Israel's Human Rights Watch director expelled over BDS claims

Israel's Human Rights Watch director expelled over BDS claims
HRW watch have accused Israel of muzzling criticism after it gave the group's Israel and Palestine director two weeks to leave the country, accusing him of promoting a boycott movement.
2 min read
09 May, 2018
Israel's decision has sparked comparisons with Egypt and Russia [Getty]

Israel has revoked the work permit of the Human Rights Watch (HRW) director for Israel and Palestine and given him two weeks to leave the country, in a move the rights group said sought to silence criticism of the Israeli government.

The interior ministry said Tuesday it had terminated the residency permit of Omar Shakir, a US citizen, over accusations that he supports a boycott of Israel.

"Following the recommendations of the ministry of strategic affairs, containing information that Shakir has been a BDS (Boycott, Divestment, Sanctions) activist for years supporting the boycott of Israel in an active way, the ministry has decided to terminate (his) residence permit," the interior ministry said in a statement.

Israeli officials have recently clamped down on groups seen as supporting the global campaign for BDS, which aims to pressure Tel Aviv to end its occupation of the Palestinian territories.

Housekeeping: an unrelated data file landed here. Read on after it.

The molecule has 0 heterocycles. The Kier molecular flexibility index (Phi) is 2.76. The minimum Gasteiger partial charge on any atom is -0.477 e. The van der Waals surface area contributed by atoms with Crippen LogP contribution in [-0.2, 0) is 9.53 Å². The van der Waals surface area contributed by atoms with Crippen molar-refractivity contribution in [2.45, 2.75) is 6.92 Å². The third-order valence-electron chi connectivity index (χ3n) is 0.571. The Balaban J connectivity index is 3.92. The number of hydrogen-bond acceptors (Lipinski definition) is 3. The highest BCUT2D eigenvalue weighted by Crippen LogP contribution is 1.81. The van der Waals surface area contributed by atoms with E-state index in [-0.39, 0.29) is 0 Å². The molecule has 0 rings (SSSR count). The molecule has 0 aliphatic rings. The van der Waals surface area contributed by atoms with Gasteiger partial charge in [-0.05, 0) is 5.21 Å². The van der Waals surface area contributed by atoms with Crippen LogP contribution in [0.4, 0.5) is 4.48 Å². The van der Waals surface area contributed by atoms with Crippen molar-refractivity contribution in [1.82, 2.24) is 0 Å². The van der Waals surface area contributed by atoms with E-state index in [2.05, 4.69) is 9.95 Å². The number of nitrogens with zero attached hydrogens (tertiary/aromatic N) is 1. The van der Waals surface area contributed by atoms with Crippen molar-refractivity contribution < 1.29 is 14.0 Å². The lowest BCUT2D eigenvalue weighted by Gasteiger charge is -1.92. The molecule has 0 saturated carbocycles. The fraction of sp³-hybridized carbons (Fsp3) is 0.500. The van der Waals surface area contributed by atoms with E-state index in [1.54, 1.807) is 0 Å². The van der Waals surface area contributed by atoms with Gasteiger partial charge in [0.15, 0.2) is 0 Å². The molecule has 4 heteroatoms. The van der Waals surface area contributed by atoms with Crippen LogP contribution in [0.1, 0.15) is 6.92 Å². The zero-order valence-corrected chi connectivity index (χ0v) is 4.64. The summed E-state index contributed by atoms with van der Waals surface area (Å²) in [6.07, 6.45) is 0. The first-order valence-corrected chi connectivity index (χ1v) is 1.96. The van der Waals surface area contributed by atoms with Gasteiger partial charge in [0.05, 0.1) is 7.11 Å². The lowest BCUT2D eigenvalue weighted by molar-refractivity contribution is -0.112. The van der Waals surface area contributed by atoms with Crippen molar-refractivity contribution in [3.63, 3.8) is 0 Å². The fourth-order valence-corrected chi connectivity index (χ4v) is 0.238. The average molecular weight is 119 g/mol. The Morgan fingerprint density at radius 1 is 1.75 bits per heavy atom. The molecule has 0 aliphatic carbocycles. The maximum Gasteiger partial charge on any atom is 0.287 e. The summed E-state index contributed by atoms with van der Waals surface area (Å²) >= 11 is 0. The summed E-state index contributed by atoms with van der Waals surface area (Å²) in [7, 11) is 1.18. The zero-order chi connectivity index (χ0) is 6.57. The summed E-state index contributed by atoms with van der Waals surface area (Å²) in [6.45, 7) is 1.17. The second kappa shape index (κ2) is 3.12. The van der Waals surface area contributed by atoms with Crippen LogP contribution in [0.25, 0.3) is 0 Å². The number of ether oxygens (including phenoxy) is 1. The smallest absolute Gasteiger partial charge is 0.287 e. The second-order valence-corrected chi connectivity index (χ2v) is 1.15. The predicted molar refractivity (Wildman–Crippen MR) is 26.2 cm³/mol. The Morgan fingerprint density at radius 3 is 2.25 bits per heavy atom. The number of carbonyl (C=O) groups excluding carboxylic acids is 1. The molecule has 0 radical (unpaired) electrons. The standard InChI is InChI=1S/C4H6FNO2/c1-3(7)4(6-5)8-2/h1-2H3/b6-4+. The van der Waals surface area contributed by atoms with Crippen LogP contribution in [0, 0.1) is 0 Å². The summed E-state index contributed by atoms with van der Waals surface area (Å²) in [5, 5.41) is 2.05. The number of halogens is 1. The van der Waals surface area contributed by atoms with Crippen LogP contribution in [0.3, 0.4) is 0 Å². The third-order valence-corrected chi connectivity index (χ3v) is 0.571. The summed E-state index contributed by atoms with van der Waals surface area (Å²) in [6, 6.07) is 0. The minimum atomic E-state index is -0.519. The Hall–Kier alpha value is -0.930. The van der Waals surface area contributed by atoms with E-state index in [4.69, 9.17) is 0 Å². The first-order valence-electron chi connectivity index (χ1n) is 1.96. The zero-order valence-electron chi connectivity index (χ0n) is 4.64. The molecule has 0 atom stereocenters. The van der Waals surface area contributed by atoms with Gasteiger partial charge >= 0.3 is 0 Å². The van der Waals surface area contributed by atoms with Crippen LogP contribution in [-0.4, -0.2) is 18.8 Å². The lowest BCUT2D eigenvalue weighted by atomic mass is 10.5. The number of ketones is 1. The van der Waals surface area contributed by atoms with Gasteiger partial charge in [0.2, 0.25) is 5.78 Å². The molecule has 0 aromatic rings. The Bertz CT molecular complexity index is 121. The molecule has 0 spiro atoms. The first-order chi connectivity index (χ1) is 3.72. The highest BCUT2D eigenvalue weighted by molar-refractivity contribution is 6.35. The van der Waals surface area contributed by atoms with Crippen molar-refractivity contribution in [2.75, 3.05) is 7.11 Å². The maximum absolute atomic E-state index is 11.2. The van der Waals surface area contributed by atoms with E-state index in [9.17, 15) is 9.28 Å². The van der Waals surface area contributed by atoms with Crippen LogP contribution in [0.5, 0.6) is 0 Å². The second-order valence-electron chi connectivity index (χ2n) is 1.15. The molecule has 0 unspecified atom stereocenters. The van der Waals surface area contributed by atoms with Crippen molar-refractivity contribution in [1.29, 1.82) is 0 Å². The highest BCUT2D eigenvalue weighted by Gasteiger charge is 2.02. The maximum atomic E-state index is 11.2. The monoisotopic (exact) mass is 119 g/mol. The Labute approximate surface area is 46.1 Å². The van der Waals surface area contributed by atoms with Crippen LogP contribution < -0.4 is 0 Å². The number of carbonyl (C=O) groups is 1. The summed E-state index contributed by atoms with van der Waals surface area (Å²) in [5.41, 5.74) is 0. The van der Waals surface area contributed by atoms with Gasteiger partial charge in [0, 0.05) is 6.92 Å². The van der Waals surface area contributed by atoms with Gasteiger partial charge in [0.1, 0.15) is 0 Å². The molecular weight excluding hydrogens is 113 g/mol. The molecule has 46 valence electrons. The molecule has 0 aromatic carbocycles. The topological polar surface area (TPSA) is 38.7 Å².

A new law was introduced by Israel in March 2017, barring access to the country for individuals and groups who have previously expressed support of the BDS movement.

This includes those who want to enter the Palestinian territories, as they must also pass through Israeli border controls.

HRW has written several critical reports about the Israeli occupation of the Palestinian territories. 

In its statement, Israel accuses HRW's activities and reports of having "engaged in politics in the service of Palestinian propaganda, while falsely raising the banner of 'human rights'".

Israel's current government - a coalition of right-wing and far-right nationalist parties - has been accused of putting pressure on both international and local rights organisations.

Shakir, who received permission to work in Israel in April 2017, months after being barred from the country, now has 14 days to leave, the New York-based rights group said.

"This is not about Shakir, but rather about muzzling Human Rights Watch and shutting down criticism of Israel's rights record," said Iain Levine, deputy executive director for program at Human Rights Watch.

"Compiling dossiers on and deporting human rights defenders is a page out of the Russian or Egyptian security services' playbook."

HRW say they will challenge the decision in Israeli court.

The group say that neither they nor Shakir support boycotts of Israel.

The BDS movement is seen by many activists as one of the few remaining avenues of effective non-violent resistance to the brutal and persistent Israeli occupation.

Agencies contributed to this report.